Wiring 12/2 or 12/3
12/2 cable (Romex, UF, etc) consists of two insulated #12 and one uninsulated #12 conductor or wire. The two insulated wires have a black and a white colored insulation. Number 12 copper is rated for 20 amps. This cable can carry a single circuit with ground.
12/3 cable is identical to 12/2 with the exception being that it has a third insulated conductor that is colored red. This third wire allows one cable to supply 2 circuits (one on black and one on red with both sharing the white and ground wires) with one cable run. It is much cheaper to buy and install a single 12/3 cable than two 12/2 cables to get two circuits into the same general area.
Twenty amp 120 volt circuits in dwelling units are required for kitchens, dining rooms, washers, disposals, and other appliances that require more than 12 amps (but less than 16 amps) to operate. Twenty amp 240 volt circuits are typically for specialty appliances and devices such as electric heaters, pumps, etc. Generally, 20A/240V appliances devices do not need a 12/3 cable as they only require connections for Line1, Line2 and ground. One insulated conductor would be unused in a 12/3 cable serving such a device. A 12/2 cable is run instead and the white wire is taped red (any color other than gray or green, to indicated that it is no longer a neutral) at each location it is accessible, such as wiring compartments, panels and junction boxes.
Circuits fed by 12/2 cables will connect to single pole circuit breakers and those fed by 12/3 cables must be connected to double pole circuit breakers. Check the National Electrical Code (NEC) to determine which locations require GFCI (Ground Fault Circuit Interrupter) supplied circuits. The latest (2012) NEC requires most new circuits in dwelling units (residential) to be protected by AFCI (Arc Fault Circuit Interrupter) type circuit breakers. Consult your local building department to find out if the NEC has been adopted in your locality before installing.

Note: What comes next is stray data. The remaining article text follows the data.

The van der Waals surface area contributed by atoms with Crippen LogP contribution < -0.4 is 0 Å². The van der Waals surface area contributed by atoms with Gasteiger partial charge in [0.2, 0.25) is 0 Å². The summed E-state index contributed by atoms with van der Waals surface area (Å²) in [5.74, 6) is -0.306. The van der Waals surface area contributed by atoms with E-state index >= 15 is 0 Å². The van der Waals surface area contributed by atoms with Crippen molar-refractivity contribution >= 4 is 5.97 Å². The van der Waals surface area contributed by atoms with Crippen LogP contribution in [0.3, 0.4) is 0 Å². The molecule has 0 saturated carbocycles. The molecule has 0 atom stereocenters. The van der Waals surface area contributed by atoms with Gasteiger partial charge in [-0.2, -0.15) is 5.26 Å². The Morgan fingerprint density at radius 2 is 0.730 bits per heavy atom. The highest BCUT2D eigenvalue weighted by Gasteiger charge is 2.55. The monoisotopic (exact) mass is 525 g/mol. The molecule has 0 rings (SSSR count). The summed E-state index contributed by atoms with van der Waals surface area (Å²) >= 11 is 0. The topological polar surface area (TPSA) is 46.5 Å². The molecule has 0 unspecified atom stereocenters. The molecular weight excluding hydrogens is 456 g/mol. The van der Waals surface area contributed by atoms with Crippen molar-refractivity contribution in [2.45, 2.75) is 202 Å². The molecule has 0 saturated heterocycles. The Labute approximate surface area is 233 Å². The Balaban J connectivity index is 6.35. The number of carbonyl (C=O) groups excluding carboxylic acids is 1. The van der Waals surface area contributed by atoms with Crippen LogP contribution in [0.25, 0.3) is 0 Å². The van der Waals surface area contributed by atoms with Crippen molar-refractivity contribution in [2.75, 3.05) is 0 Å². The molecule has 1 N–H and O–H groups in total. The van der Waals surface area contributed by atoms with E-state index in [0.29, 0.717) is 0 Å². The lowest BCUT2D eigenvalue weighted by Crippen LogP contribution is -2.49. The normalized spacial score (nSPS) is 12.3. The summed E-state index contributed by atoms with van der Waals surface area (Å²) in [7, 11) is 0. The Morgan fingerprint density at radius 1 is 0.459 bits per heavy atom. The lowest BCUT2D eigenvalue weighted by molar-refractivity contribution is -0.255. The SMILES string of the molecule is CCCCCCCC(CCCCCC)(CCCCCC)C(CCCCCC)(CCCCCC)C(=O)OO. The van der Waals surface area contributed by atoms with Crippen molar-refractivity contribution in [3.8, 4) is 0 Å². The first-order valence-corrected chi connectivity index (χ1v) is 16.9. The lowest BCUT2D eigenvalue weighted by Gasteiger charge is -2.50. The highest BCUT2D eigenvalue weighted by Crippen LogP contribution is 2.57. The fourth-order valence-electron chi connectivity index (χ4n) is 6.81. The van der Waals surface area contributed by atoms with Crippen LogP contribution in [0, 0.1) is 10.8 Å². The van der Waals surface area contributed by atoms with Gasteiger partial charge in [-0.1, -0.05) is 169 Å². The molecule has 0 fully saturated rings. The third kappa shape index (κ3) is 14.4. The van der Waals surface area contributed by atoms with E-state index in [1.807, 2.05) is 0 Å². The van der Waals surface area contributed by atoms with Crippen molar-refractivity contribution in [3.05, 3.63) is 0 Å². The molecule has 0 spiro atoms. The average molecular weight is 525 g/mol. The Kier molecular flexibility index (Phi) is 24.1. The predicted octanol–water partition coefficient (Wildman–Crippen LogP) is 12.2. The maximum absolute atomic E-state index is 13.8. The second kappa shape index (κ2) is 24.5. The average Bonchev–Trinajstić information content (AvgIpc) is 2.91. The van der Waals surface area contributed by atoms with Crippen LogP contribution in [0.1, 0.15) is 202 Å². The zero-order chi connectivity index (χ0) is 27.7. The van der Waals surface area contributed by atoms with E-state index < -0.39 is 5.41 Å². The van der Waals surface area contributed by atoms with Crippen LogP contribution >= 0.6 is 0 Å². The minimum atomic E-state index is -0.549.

Lastly, a 12/3 cable would be run between 3 way & 4 way light switches and hard wired smoke detectors; but only if they are on a 20 amp circuit. Most circuits in the home are 15 amp capacity, especially for lighting circuits. A 14/3 cable would be run on these circuits as there is no need for the additional expense of a cable with the larger #12 wires and the increased labor to handle, install and connect the wires to device terminals.
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Jan 18, 2012 |